Skip to main content

Artificial organ may help patients form the cancer-fighting cells they need

scientists bionic thymus cancer fighting cells 12740372 l
Alexey Romanenko/123RF
With cancer being the horrendous disease that it is, we’re all for any new research that suggests how we might combat it. If said research happens to involve an artificial organ, which can be described as a “bionic thymus” — well, all the better.

That’s exactly what researchers at the University of California, Los Angeles have been working to develop. They’ve managed to use an artificial thymus to transform blood stem cells into T cells, the white blood cells that are used to help our immune system get their fight on.

“T cells are the key players that fight infections and cancer, and in the past few years there’s been huge interest — and success — in taking T cells from cancer patients and genetically engineering them to target their cancer,” Dr. Christopher Seet, a clinical instructor in Hematology-Oncology at UCLA’s David Geffen School of Medicine, told Digital Trends. “These T cell therapies have shown remarkable results in several types of cancer, but still rely on collecting T cells from each patient, as using someone else’s T cells would result in an attack on the patient’s healthy tissue due to a ‘tissue mismatch.’ This obviously makes individualized T cells therapies difficult and time-consuming to produce.”

Normally, T cells are made in the thymus through a long and incredibly complex complex biological process. What the team in the UCLA study demonstrate is a way of taking human blood stem cells, the same type of cells commonly used in bone marrow transplants, and turning them into fully-functioning T cells entirely in the lab. This involves putting the blood stem cells into an “artificial thymic organoid” (ATO), a tiny 3D organ-like structure which grows in a dish and instructs blood stem cells to become T cells.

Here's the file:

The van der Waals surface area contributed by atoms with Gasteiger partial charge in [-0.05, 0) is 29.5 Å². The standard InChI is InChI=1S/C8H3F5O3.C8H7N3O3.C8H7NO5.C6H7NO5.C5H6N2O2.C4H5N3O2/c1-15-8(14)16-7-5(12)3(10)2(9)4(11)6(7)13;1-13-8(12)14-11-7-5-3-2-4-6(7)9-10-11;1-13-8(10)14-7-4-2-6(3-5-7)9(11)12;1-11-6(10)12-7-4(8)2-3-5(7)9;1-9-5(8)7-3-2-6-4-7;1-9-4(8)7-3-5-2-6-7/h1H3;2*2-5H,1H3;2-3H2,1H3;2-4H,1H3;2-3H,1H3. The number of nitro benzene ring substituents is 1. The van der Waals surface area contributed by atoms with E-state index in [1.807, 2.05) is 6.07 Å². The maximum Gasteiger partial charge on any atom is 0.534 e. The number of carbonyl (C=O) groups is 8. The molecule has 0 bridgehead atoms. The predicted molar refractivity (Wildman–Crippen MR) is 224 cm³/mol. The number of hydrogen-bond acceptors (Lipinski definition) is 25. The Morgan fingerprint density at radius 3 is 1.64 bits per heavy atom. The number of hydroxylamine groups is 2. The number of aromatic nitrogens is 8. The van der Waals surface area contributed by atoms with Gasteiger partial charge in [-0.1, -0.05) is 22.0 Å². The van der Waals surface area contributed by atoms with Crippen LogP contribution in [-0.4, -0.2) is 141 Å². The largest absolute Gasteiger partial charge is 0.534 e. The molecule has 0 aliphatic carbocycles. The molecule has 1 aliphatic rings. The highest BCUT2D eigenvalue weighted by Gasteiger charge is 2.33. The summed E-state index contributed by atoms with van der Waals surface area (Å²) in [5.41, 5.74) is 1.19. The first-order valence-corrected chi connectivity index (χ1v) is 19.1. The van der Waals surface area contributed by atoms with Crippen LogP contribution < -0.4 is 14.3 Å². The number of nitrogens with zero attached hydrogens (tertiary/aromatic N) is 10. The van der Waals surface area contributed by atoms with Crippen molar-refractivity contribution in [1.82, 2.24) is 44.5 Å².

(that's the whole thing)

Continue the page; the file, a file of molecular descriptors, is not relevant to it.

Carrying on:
“We then added in a gene for a tumor-targeting T cell receptor to the blood stem cells, and showed that when put through the same ATO system, all the T cells coming out were now specifically targeted to tumor cells,” Seet continued. “Not only that, but they had also shut off expression of normal T cell receptors, which are what cause tissue mismatch — meaning that these T cells can potentially be given to any patient without attacking healthy tissue.”

While there’s still more work to be done before this can be used as a routine tool in oncology wards around the country, Seet said that it’s promising because of what it suggests about possible customized cancer treatment.

“We’re excited that this method potentially shows a way to make ‘off-the-shelf’ T cell therapies for cancer that can be given to anyone who needs them,” he said.

Editors' Recommendations

Luke Dormehl
I'm a UK-based tech writer covering Cool Tech at Digital Trends. I've also written for Fast Company, Wired, the Guardian…
Apple’s new Seattle campus may mean big things for Siri, artificial intelligence
Tim Cook WWDC 2019

It sure looks like Apple has big plans for Siri.

Apple plans to hire 2,000 more employees for a new Seattle campus, the company announced Monday. A significant number of those jobs look like they're focused on improving Siri and developing more advanced artificial intelligence.

Read more